Fee Digging Oregon 2006

We’re off to a good start for the mining season of 2006, with a strong winter behind us and mild weather prevailing up to this point. So, some of the fee digging areas are still too wet to work while others are perfect.


Juniper Ridge Opal

Juniper Ridge stayed booked-solid this year, and most of the tour dates for next year are already filling up. Due to the high demand for this unique material, the mine owners have to restrict more working days to mine production. If you want to get in on a tour in the 2007 season, you’d better book early!

Late this season, the mine was visited by a crew from Indigo Productions
shooting the new Travel Channel series “Cash and Treasures”.

The Opal segment of “Cash and Treasures” is supposed to air in January.

I managed to get over to Juniper Ridge myself for a few days this season, and to test-drive some electric hammer equipment. “Sweet” is what I’d call the thing that saves hours of time and loads of sore muscles.

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Here, I’m running the power-hammer while mine partner
Chuck Newham helps recover the good stuff.

 juniper ridge opal

This is the prize – a 22.5 pound Fire Opal
nodule that I left for Chuck to grind into a sphere.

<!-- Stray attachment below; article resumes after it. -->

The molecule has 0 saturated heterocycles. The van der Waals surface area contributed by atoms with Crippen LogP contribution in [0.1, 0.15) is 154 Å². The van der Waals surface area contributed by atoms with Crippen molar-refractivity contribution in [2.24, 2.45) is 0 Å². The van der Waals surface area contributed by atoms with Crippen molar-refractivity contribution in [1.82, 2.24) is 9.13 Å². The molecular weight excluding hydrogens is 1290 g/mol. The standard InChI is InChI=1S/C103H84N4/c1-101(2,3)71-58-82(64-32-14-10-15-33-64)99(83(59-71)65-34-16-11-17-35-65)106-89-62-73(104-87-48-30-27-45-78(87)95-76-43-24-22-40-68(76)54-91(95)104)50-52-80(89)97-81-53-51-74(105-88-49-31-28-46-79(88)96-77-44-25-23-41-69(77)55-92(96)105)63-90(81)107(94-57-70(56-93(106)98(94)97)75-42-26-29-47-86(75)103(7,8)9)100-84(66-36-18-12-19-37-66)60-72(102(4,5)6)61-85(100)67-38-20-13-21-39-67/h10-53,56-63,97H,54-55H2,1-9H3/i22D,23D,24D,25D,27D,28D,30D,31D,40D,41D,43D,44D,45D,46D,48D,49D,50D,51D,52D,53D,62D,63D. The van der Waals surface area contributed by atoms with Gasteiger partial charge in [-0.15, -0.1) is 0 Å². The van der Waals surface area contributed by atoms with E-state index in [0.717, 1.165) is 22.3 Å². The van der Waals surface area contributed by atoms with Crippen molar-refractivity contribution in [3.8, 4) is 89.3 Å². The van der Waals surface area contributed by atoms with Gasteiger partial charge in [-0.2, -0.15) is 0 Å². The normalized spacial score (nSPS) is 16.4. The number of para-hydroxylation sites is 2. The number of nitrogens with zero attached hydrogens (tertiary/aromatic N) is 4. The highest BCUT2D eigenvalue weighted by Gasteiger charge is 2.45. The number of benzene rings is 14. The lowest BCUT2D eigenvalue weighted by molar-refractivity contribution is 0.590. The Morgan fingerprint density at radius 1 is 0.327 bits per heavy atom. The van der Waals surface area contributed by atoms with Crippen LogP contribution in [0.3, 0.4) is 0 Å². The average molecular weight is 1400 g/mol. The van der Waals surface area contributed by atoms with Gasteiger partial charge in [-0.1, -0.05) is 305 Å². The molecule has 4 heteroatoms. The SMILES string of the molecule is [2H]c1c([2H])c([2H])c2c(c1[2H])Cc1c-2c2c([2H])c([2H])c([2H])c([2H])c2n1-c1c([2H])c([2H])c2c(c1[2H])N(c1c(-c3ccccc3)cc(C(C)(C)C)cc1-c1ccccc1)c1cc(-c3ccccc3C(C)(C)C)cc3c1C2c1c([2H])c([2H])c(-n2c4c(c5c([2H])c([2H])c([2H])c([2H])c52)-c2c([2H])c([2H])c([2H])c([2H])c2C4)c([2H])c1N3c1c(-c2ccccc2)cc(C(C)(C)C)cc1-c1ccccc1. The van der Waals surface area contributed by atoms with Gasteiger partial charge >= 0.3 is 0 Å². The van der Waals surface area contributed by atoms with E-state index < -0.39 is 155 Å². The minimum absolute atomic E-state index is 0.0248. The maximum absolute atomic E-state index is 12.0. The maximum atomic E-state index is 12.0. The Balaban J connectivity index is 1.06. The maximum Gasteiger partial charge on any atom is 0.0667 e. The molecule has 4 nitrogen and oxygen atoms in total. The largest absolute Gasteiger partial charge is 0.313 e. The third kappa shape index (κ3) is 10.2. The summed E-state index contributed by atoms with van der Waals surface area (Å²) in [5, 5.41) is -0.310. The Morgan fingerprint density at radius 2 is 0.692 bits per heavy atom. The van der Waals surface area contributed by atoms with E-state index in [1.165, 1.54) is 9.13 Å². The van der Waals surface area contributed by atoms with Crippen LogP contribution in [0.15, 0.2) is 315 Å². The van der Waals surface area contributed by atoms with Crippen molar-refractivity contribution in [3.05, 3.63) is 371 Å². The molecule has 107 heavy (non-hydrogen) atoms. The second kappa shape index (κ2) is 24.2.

Mine tours and digging at Juniper Ridge are by reservation only.

Spectrum Sunstone Mines(High Desert Gems and Minerals)

The Spectrum Mines are really kicking it into high-gear this season, with new digs, and new accommodations, and incredible deals for you treasure-hunters out there.

They started things right back in March, by hosting a film crew from the
Travel Channel for a show on Treasure-Hunting. The show host went free-digging and found a 31-carat rough that I cut for her into a 10.5-carat custom-cut gem appraised at over $5,000.00!

You can see the whole thing – host Becky Worley’s discovery of the rough gem; my evaluation and cutting preparation; appraisal at Bonham’s in New York; – and what finally happens to the collector’s gem – all on the Travel Channel, when “The Best Places to Find Cash and Treasure” premiers on December 5th.

Spectrum Mine proprietor, Chris Rose, sent me the following information via e-mail: